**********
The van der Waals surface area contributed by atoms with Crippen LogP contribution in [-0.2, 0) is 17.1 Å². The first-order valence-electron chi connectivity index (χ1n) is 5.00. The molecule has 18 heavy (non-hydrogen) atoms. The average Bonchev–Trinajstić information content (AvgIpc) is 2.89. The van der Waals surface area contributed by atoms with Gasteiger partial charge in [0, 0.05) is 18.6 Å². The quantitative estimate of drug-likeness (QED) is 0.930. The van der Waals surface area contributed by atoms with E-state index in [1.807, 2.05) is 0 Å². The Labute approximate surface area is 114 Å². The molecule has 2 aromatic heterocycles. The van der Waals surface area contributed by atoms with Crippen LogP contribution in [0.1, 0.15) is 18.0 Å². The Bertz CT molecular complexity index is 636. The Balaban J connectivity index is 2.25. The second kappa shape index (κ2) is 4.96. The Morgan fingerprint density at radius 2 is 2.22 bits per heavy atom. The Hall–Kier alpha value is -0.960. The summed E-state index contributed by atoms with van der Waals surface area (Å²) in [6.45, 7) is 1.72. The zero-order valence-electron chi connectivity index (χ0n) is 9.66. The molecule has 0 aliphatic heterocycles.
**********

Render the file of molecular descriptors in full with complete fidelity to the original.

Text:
The van der Waals surface area contributed by atoms with Crippen LogP contribution in [-0.2, 0) is 17.1 Å². The first-order valence-electron chi connectivity index (χ1n) is 5.00. The molecule has 18 heavy (non-hydrogen) atoms. The average Bonchev–Trinajstić information content (AvgIpc) is 2.89. The van der Waals surface area contributed by atoms with Gasteiger partial charge in [0, 0.05) is 18.6 Å². The quantitative estimate of drug-likeness (QED) is 0.930. The van der Waals surface area contributed by atoms with E-state index in [1.807, 2.05) is 0 Å². The Labute approximate surface area is 114 Å². The molecule has 2 aromatic heterocycles. The van der Waals surface area contributed by atoms with Crippen LogP contribution in [0.1, 0.15) is 18.0 Å². The Bertz CT molecular complexity index is 636. The Balaban J connectivity index is 2.25. The second kappa shape index (κ2) is 4.96. The Morgan fingerprint density at radius 2 is 2.22 bits per heavy atom. The Hall–Kier alpha value is -0.960. The summed E-state index contributed by atoms with van der Waals surface area (Å²) in [6.45, 7) is 1.72. The zero-order valence-electron chi connectivity index (χ0n) is 9.66. The molecule has 0 aliphatic heterocycles.